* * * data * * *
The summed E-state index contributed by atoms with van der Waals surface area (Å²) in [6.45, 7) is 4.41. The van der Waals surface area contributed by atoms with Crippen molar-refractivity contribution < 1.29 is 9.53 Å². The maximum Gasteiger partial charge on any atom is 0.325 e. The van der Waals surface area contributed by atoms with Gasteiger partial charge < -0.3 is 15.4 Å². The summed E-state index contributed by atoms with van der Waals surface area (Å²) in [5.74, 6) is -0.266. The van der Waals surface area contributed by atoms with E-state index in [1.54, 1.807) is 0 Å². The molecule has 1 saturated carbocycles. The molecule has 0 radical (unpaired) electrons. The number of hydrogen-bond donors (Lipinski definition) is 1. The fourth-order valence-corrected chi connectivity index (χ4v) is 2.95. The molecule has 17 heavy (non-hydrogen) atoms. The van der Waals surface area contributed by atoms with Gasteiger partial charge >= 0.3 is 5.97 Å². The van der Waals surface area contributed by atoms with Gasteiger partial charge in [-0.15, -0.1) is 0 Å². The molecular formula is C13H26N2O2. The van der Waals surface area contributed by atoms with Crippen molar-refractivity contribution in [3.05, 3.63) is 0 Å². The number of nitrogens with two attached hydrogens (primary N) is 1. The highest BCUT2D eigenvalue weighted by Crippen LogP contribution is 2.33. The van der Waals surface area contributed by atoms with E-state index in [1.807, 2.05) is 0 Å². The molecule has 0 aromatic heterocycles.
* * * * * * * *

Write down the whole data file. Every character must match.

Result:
The summed E-state index contributed by atoms with van der Waals surface area (Å²) in [6.45, 7) is 4.41. The van der Waals surface area contributed by atoms with Crippen molar-refractivity contribution < 1.29 is 9.53 Å². The maximum Gasteiger partial charge on any atom is 0.325 e. The van der Waals surface area contributed by atoms with Gasteiger partial charge < -0.3 is 15.4 Å². The summed E-state index contributed by atoms with van der Waals surface area (Å²) in [5.74, 6) is -0.266. The van der Waals surface area contributed by atoms with E-state index in [1.54, 1.807) is 0 Å². The molecule has 1 saturated carbocycles. The molecule has 0 radical (unpaired) electrons. The number of hydrogen-bond donors (Lipinski definition) is 1. The fourth-order valence-corrected chi connectivity index (χ4v) is 2.95. The molecule has 17 heavy (non-hydrogen) atoms. The van der Waals surface area contributed by atoms with Gasteiger partial charge >= 0.3 is 5.97 Å². The van der Waals surface area contributed by atoms with Gasteiger partial charge in [-0.15, -0.1) is 0 Å². The molecular formula is C13H26N2O2. The van der Waals surface area contributed by atoms with Crippen molar-refractivity contribution in [3.05, 3.63) is 0 Å². The number of nitrogens with two attached hydrogens (primary N) is 1. The highest BCUT2D eigenvalue weighted by Crippen LogP contribution is 2.33. The van der Waals surface area contributed by atoms with E-state index in [1.807, 2.05) is 0 Å². The molecule has 0 aromatic heterocycles.